Dr. Atello said, “It was piloted by the skeleton of its captain and all the crew, and passengers were dead, too. Officials don’t want to discuss explanations. But they cannot deny that this airplane has defied the laws of space and time. And God only knows how a skeleton managed to land it.”
What Is a “Wormhole”?
When it comes to cases of disappearing aircraft, one theoretical explanation commonly arises — that the craft are disappearing into wormholes. According to the Scientific American, “Wormholes are solutions to the Einstein field equations for gravity that act as ‘tunnels,’ connecting points in space-time in such a way that the trip between the points through the wormhole could take much less time than the trip through normal space…[and can] behave as ‘shortcuts’ in space-time.”
And because such notable scientists as Stephen Hawking entertain that wormholes might actually exist, those intrigued by unsolved aviation mysteries often contemplate how the theory would apply to various cases of missing aircraft over the years, including the many disappearances in the Bermuda Triangle. Over the Atlantic Ocean, the wormhole theory could possibly explain much of what has transpired for decades, if not centuries, in the Bermuda Triangle.
Perhaps the wormhole theory describes the disappearance and reappearance of Santiago Flight 513 more accurately than other incidences, though, since the flight actually returned more than three decades later. Most disappearances are never resolved.
But it still doesn’t make sense why the plane was found with skeletons — and it’s a bizarre point no one seems able to explain.
To anyone who wasn’t present in Porto Alegre to witness, first-hand, the arrival of a plane full of skeletons on the tarmac, the story of Santiago Flight 513 is easy to dismiss as a hoax. But how many times can accounts of disappearing aircraft (and watercraft) surface without any explanation before people stop calling them legends or hoaxes?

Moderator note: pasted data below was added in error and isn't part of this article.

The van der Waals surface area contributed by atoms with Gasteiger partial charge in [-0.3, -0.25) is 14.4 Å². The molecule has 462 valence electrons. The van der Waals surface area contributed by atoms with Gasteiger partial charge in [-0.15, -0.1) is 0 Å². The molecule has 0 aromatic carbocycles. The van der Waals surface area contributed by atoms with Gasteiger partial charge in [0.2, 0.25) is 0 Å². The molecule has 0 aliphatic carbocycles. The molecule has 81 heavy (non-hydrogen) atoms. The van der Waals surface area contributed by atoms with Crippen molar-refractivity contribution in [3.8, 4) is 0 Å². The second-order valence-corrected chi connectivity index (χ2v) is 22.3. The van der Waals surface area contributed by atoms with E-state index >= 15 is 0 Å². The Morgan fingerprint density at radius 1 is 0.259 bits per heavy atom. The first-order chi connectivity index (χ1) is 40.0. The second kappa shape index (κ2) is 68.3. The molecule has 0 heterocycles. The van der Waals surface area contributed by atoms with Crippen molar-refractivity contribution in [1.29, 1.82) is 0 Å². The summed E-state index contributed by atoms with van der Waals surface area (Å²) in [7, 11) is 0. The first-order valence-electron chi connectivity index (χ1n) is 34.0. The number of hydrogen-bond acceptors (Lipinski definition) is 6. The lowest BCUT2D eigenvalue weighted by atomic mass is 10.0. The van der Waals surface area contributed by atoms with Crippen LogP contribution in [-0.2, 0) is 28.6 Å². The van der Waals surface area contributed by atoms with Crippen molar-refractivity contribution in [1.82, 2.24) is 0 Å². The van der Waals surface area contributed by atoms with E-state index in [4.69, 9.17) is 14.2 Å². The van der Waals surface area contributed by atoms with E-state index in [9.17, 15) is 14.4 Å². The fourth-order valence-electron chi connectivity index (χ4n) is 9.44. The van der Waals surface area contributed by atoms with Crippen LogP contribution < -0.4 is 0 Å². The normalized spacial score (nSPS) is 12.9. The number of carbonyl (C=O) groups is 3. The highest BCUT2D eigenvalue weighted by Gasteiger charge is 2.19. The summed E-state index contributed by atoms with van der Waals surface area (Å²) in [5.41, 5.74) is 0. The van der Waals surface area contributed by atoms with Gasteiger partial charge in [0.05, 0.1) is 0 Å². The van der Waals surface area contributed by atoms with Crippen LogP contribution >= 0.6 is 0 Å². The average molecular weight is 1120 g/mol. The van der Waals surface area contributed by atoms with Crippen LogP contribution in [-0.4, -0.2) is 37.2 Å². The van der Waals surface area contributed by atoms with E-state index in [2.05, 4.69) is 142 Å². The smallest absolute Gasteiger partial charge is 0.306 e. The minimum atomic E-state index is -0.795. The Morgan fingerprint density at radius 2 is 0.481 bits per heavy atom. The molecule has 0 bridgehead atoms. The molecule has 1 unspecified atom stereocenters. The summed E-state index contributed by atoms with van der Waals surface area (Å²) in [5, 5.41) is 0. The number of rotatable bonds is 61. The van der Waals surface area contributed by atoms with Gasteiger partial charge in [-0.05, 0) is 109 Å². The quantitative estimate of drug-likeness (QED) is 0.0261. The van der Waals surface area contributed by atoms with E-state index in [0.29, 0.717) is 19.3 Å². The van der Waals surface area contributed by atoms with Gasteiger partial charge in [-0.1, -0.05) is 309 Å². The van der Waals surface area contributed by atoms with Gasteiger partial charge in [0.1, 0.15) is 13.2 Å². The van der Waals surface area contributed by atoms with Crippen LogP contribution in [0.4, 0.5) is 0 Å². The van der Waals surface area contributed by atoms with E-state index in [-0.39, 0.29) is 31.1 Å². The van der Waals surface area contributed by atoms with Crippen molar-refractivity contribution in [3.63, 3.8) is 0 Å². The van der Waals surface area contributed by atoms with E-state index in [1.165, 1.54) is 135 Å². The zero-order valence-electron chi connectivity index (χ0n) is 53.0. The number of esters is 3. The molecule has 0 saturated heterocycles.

After all, it’s not as though these incidents are small and insignificant — thousands of lives have been lost to these strange occurrences. Whether the losses can be attributed to wormholes, government cover-ups, or something else, the minimum that should be said is that something strange has happened, and perhaps it’s time to broaden everyone’s sense of what constitutes reality.
Cold Fusion: Free Energy Tech That Government Eats for Profit
A heated Cold Fusion debate has brewed since the 1980s when University of Southampton’s Martin Fleischmann and University of Utah’s Stanley Pons examined the electrolysis of heavy water on the surface of an electrode. They wondered if the experiment with the palladium (Pd) electrode would produce physical changes that would challenge the established laws of chemistry.
The most compelling aspect of their experiments was evidence of the production of excess heat. If this were true, it would have resulted in The Holy Grail of energy, nothing short of an eternal panacea. It would change the world as we know it. The industry’s and public’s reaction would have been akin to the first gold rush. As it turns out, it was more like a crucifixion.
Fleischmann was then one of the planet’s most renowned electrochemists. When Pons reported their findings in a press release in 1989, it raised the world’s hopes of having free, abundant energy. The scientific community went insane.
“If low-temperature fusion does exist and can be perfected, power generation could be decentralized. Each home could heat itself and produce its own electricity, probably using a form of water as fuel. Even automobiles might be cold-fusion powered.
— Charles Platt